In fact, the youth class has never been so empowered in Bayelsa like in the present administration. From the Chief of Staff – Government House, Mr. Samuel Ogbuku, to many cabinet commissioners, youths are given tremendous opportunities to serve as example to their peers. Youth development is a cardinal state policy in Bayelsa state today. Take for instance the series of training in ICT, Aviation and Marine Engineering in India, United States and Norway respectively, all geared toward developing the human capital of the state. These also include good engagement plans both locally and internationally for all beneficiaries.
The governor’s mostly liberal collection of ideas about infrastructural development, youth empowerment and vocational/technical skill based education, agricultural development especially fish farming, gender empowerment and wealth creation, rural transformation, friendly and enabling environment for foreign investment, private sector driven economy, improved internally generated revenue, strict compliance with the Yenagoa master plan, fiscal discipline and reform, state – of – the – art health care delivery system and environmental sustainability and remediation are all areas the government has scored an A in my thinking.
It is to the credit of Chief Sylva that Bayelsa state is set to become the hub of oil and gas arbitration in Africa following the award of the multi billion Naira International Peace and Arbitration Center project in the historic town of Oloibiri. Remember also the state readiness to build the first ever Local Content Capacity Development Institute to increase the participation of Bayelsans and indeed the Niger Delta in the oil and gas sector.
The internal roads construction, the state beautification as evident in state-of-the-art- millennium park in Onopa, the planned industrialization of the state and the Central Business District (CBD) development that is expected to house sky scrappers to leverage on the state economic potentials are all significant milestones in the annals of Bayelsa history.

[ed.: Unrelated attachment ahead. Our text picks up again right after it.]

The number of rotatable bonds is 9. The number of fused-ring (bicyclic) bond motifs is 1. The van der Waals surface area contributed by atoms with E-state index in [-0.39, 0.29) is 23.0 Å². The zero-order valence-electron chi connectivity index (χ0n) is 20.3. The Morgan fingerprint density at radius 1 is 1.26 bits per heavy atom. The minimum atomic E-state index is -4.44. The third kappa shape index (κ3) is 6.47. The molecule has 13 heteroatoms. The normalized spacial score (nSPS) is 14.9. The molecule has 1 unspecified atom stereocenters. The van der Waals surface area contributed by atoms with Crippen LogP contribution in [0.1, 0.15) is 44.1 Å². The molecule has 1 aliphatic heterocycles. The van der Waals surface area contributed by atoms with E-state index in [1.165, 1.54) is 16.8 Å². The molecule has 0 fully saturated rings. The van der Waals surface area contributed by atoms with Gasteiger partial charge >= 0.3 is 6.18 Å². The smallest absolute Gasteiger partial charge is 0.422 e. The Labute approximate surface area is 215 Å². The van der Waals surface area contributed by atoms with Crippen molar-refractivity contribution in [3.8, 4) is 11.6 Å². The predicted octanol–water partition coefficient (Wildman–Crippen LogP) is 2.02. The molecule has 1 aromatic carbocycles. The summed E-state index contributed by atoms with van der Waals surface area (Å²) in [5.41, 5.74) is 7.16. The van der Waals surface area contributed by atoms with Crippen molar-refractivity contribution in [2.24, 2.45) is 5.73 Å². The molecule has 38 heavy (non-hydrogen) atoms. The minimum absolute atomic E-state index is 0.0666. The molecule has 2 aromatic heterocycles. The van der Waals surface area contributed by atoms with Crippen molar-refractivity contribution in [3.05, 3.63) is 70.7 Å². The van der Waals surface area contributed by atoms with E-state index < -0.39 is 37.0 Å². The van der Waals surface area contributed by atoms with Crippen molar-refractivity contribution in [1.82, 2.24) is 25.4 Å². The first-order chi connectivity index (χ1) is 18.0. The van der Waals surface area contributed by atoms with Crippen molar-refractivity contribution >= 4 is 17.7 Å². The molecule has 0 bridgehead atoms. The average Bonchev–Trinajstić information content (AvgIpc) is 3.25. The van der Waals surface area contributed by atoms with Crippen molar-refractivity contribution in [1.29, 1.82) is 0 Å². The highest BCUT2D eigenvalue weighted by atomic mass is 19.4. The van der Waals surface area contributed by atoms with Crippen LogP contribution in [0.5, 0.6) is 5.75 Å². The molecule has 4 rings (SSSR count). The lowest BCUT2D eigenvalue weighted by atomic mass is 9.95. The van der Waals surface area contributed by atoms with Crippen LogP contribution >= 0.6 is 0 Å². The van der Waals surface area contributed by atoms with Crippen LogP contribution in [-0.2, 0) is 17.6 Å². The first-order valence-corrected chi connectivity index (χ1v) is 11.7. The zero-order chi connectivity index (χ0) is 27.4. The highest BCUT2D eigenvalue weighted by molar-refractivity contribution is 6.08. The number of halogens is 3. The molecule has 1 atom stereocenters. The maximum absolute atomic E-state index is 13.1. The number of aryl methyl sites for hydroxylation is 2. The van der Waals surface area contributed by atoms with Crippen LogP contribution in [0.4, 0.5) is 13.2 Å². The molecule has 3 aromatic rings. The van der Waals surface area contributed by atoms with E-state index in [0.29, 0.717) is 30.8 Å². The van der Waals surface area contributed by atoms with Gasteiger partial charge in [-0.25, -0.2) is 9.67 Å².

In the final analysis, the governor’s leadership style based more on furthering consensus and consultation than on imposing his own ideas has endeared him to many. Above all, he has risen beyond everybody’s expectation in terms of delivering the goods of democracy.
THE BIOGRAPHER:What is your message to the people of Bayelans State?
MAXWELL: Well, I will admonish bayelsans like George Soros – the renowned and celebrated billionaire who is reputed to have spent over 5 billion dollars of his personal income to developing countries. The global investor and philanthropist observed that “ Governor Sylva is a man with vision who is serious about finding lasting solution to the problems of the state and it is to that extent that I intend to support him” therefore I will urge bayelsans to support the vision inspired governor.
THE BIOGRAPHER: What really prompted the people of Bayelsa to agitate for their own state then?
MAXWELL: I think there are many versions of stories regarding what led to the creation of bayelsa state by late General Sani Abacha. But the most credible to my mind is the desire to have a monolithic Ijaw enclave that can serve as a hub of all Ijaw nations thereby creating a common ground to harmonise all the perceived marginalisation of the Ijaw people being perpetrated by the Nigerian state. As headquarters of all Ijaw people worldwide, the Bayelsa state Chief Executive must be recognised as the Governor General of the Ijaw Nation (laughs)
THE BIOGRAPHER: Bayelsa State clocked 12 on 1st October, 2008. Do you think the state has justified the reasons for its creation?
MAXWELL: Yes, I think so. Bayelsa today is a huge construction field. Also, consider the developmental strides I mentioned earlier. Therefore a lot has changed; physical structures, human development, name it.
THE BIOGRAPHER: What are your expectations from the present Government in the next five years?
MAXWELL: Simply put, the government must maintain the developmental momentum and meet my expectation of imagining Bayelsa state as the Dubai of Africa!